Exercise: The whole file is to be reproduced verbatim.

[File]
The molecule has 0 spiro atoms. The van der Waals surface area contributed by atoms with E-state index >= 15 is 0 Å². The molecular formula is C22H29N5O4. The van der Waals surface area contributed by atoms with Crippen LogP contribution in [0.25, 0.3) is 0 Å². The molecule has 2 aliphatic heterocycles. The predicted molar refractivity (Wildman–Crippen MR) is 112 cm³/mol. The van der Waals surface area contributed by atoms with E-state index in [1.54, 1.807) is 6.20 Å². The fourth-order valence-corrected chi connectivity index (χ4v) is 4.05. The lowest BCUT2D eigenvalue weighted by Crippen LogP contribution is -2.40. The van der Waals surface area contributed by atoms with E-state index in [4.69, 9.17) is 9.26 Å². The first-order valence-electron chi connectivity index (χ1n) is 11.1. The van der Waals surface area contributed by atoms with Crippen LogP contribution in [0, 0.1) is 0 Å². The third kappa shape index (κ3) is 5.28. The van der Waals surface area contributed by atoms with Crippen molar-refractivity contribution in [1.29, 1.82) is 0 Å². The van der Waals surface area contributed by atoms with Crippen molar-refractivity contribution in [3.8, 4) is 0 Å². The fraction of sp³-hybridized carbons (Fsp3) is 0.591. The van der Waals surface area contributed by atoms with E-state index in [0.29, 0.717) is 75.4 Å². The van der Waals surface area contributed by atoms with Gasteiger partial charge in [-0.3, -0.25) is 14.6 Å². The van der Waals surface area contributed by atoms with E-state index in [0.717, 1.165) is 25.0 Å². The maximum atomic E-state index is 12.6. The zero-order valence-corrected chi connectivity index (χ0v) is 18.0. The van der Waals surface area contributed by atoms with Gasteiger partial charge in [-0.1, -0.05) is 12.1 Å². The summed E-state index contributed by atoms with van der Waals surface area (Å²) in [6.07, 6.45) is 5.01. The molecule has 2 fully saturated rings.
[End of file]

The molecule has 0 spiro atoms. The van der Waals surface area contributed by atoms with E-state index >= 15 is 0 Å². The molecular formula is C22H29N5O4. The van der Waals surface area contributed by atoms with Crippen LogP contribution in [0.25, 0.3) is 0 Å². The molecule has 2 aliphatic heterocycles. The predicted molar refractivity (Wildman–Crippen MR) is 112 cm³/mol. The van der Waals surface area contributed by atoms with E-state index in [1.54, 1.807) is 6.20 Å². The fourth-order valence-corrected chi connectivity index (χ4v) is 4.05. The lowest BCUT2D eigenvalue weighted by Crippen LogP contribution is -2.40. The van der Waals surface area contributed by atoms with E-state index in [4.69, 9.17) is 9.26 Å². The first-order valence-electron chi connectivity index (χ1n) is 11.1. The van der Waals surface area contributed by atoms with Crippen LogP contribution in [0, 0.1) is 0 Å². The third kappa shape index (κ3) is 5.28. The van der Waals surface area contributed by atoms with Crippen molar-refractivity contribution in [1.29, 1.82) is 0 Å². The van der Waals surface area contributed by atoms with Crippen molar-refractivity contribution in [3.8, 4) is 0 Å². The fraction of sp³-hybridized carbons (Fsp3) is 0.591. The van der Waals surface area contributed by atoms with E-state index in [0.29, 0.717) is 75.4 Å². The van der Waals surface area contributed by atoms with Gasteiger partial charge in [-0.3, -0.25) is 14.6 Å². The van der Waals surface area contributed by atoms with E-state index in [0.717, 1.165) is 25.0 Å². The maximum atomic E-state index is 12.6. The zero-order valence-corrected chi connectivity index (χ0v) is 18.0. The van der Waals surface area contributed by atoms with Gasteiger partial charge in [-0.1, -0.05) is 12.1 Å². The summed E-state index contributed by atoms with van der Waals surface area (Å²) in [6.07, 6.45) is 5.01. The molecule has 2 fully saturated rings.